Thursday, April 07, 2011

The Call of Cthulhu

A lot of love went into this film. You can tell that The H.P. Lovecraft Historical Society, who produced the film, really cared about their subject matter. The Call of Cthulhu is an interesting and well-made film, and that is something of a surprise considering the very fanboy nature of the project.

The producers have managed to overcome the obvious shortcomings of the budget in creative ways, especially with a story that bounces from Rhode Island, to St. Louis to New Orleans, and Greenland, New Zealand, Australia, Norway, the South Pacific and back again.

As the director states, this isn't a dialogue driven story, it is largely a tale of mood, of the very idea of horror. The decision to shoot this as a silent film, in black and white, as it would have been done at the time the original story was published certainly serves the director well.

When a young man working to settle his uncle's estate discovers a mysterious lockbox among his belongings, what starts out as mere curiosity becomes a full blown obsession. The notebooks inside detail the uncle’s dream studies with a deranged young man, and a detective's investigation of a devilish cult. Our storyteller reads through them all, including hundreds of newspaper clippings of bizarre occurrences around the globe.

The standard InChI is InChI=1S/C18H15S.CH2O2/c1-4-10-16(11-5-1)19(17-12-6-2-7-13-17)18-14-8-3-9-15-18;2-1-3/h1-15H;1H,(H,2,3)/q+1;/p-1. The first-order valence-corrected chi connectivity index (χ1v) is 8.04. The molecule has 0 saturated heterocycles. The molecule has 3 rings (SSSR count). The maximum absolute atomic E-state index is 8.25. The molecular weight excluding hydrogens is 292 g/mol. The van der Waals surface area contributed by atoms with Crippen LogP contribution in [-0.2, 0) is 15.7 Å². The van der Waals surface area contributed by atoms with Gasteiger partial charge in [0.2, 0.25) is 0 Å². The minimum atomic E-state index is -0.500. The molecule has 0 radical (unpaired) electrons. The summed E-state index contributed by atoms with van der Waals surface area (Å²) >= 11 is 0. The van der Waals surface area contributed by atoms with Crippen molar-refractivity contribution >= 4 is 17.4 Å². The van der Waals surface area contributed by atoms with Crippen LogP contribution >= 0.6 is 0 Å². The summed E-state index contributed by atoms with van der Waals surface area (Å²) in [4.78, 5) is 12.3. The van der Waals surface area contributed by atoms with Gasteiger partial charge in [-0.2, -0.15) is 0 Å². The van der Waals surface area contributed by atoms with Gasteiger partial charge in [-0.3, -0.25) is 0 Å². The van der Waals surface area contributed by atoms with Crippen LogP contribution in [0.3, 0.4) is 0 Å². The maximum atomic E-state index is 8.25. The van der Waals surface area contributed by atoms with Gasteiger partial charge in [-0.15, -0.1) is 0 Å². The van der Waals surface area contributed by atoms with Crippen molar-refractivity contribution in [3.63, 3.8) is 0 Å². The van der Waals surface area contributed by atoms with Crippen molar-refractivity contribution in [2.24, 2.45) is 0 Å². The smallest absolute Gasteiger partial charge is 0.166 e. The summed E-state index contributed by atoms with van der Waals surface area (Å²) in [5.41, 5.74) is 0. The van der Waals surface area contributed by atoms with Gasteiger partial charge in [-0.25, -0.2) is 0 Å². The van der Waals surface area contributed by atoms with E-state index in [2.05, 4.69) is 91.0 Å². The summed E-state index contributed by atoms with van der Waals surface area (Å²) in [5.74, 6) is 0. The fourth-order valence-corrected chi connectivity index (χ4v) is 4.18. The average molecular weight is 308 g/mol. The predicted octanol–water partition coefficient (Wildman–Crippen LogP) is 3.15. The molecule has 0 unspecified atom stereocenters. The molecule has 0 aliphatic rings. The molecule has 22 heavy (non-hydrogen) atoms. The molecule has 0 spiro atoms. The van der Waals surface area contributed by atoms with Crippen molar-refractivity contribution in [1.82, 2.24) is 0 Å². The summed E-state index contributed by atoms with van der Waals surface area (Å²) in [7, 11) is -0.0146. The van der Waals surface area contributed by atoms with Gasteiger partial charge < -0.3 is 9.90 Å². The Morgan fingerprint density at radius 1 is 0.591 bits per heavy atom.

The film flashes back and shows us, first, the meetings between the uncle and his client, including his dreams of the nightmarish city of R'lyeh. We also see Detective Legrasse's raid on a murderous cult deep in the Louisiana bayou. Both Vignettes are put together quite effectively.

The highlight of the film comes with the final vignette, a recount of the crew of the Alert and her investigation of an uncharted island in the South Pacific. Their visit to R'lyeh is disastrous, as the sailors unwittingly stumble into Cthulhu’s home and wake him. Only one survives the encounter with the great beast.

The movie suffers greatest from being a bit too short. Just when things start to really get moving, the story comes to an abrupt end. And while the decision to shoot on digital video may have made sense economically, it falls a bit short in faithfully reproducing the look of a 20s-era production.

But otherwise, this film is worth seeing. The score is excellent, the acting top notch, and, so I am told, this is one the most faithful Lovecraft adaptations out there.

Directed by Andrew Leman • Unrated • 2005 • 47 minutes

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